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 SRU Professor Receives National Honor for Work in Nursing Technology 

 

SPOTLIGHT

Sept. 15, 2004

CONTACT: Gordon Ovenshine (724) 738-4854;  e-mail: gordon.ovenshine@sru.edu

Sept. 15, 2004

SRU NURSING PROFESSOR RAMONA NELSON RECEIVES NATIONAL HONOR

FOR PIONEERING WORK IN NURSING TECHNOLOGY

SLIPPERY ROCK, Pa. -- For her pioneering work in promoting the use of computers in nursing education and health care, Slippery Rock University nursing Professor Ramona Nelson has been named a 2004 fellow by the American Academy of Nursing.

           Nelson will be inducted into the academy on Nov. 13 in Washington, D.C.

            "The 2004 inductees are nurse leaders who have been identified by their peers as pathfinders in the nursing discipline,”Joan L. Shaver, president of the academy, said. “Weare privileged to welcome them into the academy and look to them to help us shape 'forward thinking' change for nursing and health care."

 

            Said Nelson, “For me, this is a major honor. There are more than 2 million nurses in the country. There are only 1,700 fellows in the American Academy of Nursing. Every fellow in the academy has made a significant contribution to the future of health care.”

A pioneer for informatics in nursing

             Nelson, a professor at SRU since 1994, is a pioneer in nursing informatics, which combines computer information and nursing science to create innovative approaches to delivery of health care. According to the academy’s Web site, she recognized the importance of technology at a time when computers in clinical and educational settings were in their infancy.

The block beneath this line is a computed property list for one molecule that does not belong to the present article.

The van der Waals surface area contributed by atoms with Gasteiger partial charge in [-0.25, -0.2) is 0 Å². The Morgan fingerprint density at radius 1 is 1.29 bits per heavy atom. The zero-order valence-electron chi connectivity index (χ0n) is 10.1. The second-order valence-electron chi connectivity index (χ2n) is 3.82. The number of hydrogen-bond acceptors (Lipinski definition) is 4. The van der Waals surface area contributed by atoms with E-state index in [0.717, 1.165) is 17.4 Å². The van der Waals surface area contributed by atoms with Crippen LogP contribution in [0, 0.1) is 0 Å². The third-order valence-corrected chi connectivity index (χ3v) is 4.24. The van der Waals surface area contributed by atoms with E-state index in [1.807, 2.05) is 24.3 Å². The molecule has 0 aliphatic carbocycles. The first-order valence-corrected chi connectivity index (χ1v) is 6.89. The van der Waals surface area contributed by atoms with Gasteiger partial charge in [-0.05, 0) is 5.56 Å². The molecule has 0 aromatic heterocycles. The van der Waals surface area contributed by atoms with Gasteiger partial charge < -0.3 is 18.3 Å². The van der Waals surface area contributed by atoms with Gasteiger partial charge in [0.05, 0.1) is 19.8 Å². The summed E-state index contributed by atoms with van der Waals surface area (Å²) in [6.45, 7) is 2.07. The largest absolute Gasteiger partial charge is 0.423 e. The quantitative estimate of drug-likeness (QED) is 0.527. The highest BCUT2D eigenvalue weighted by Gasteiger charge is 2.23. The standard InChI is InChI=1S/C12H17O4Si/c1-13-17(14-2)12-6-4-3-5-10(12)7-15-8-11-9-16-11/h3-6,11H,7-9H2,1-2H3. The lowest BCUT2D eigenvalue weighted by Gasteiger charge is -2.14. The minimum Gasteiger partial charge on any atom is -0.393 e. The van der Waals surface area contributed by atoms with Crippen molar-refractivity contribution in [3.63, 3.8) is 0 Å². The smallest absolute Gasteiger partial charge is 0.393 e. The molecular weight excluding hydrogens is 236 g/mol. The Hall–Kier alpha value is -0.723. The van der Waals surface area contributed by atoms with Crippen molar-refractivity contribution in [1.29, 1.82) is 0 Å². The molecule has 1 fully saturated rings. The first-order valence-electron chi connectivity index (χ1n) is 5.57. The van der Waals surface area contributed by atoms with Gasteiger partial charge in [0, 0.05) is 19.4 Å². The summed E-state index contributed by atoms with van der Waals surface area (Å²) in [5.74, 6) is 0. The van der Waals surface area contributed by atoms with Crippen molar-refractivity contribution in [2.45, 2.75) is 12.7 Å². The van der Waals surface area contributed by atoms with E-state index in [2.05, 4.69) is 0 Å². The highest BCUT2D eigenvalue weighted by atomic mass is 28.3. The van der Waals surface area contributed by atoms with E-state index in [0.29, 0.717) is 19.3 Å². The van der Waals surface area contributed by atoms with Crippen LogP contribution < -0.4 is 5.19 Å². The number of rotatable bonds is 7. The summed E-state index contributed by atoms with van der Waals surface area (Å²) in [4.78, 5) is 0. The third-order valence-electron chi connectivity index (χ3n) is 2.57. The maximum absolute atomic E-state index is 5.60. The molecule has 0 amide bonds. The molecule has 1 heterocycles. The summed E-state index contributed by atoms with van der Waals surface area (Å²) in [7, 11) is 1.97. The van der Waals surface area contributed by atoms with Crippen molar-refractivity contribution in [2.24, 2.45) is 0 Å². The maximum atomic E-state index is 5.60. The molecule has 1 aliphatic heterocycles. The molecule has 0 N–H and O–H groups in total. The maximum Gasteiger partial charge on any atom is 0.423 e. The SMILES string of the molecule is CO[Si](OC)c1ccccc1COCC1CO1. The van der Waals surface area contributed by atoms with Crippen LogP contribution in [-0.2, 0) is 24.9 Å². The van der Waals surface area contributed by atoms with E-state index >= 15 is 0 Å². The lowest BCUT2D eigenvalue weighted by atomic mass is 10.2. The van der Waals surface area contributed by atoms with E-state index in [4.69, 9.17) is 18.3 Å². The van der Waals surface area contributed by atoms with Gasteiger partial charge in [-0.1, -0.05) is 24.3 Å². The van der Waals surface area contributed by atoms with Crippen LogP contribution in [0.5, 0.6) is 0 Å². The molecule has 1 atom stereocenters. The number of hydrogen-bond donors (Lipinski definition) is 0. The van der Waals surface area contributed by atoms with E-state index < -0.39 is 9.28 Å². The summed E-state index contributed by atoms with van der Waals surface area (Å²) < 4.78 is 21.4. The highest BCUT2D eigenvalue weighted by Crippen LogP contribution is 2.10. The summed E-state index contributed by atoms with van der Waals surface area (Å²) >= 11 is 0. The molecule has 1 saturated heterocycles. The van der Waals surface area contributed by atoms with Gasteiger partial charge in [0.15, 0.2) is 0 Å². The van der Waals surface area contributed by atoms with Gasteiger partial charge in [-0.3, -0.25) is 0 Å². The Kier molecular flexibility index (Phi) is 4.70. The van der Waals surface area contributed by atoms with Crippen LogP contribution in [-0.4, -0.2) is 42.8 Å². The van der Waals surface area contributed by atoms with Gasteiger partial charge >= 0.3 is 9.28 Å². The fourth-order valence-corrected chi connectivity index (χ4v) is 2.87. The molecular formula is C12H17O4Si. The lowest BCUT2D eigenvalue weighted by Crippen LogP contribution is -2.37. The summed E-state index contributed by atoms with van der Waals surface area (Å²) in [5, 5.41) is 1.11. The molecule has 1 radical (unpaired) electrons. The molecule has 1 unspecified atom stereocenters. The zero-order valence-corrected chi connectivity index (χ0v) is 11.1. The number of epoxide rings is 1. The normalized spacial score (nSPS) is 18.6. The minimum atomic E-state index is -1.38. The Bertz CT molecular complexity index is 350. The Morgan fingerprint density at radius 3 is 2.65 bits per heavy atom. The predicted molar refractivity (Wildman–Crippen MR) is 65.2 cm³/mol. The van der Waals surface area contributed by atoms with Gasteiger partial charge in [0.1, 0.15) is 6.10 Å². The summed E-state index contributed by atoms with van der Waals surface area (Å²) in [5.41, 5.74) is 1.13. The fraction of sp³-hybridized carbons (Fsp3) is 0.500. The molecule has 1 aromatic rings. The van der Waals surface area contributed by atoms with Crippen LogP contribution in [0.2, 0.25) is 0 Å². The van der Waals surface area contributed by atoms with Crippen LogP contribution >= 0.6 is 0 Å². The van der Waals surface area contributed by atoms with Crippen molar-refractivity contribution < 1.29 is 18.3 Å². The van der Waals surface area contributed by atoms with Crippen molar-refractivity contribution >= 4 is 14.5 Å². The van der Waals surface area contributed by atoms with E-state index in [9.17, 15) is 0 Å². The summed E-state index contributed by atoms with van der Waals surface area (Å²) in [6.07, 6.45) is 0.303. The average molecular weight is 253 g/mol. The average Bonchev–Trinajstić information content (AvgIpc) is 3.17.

She began to purse a degree in informatics in 1984, earned her degree in 1988 and then pursued post-doctoral work in nursing informatics at the University of Utah.

    With this solid foundation, Nelson then began a tireless campaign to educate others about the importance of informatics in education and service. She became a regular presenter at national and international conferences, including the Rutgers International Computer Conference and the International Medical Informatics Conference.  

She also published a practical book "Computers in Small Bytes," soon to be in its fourth edition, and a comprehensive book "Healthcare Informatics: An Interdisciplinary Approach," which in addition to use at SRU has been adopted by University of North Carolina at Chapel Hill, University of South Florida and Duke University Medical Center, among others.

She developed one of the first courses in nursing informatics at the undergraduate level, which began as an elective in 1988 and progressed to a required course in 1991. As Web-based distance education began to evolve, Nelson took a leadership role in developing and promoting best practices in online learning. 

Diane Skiba, professor of informatics at the University of Colorado, and Mary Anne Rizzolo, director of professional development at the National League for Nursing, nominated Nelson. Both are fellows in the academy.

 

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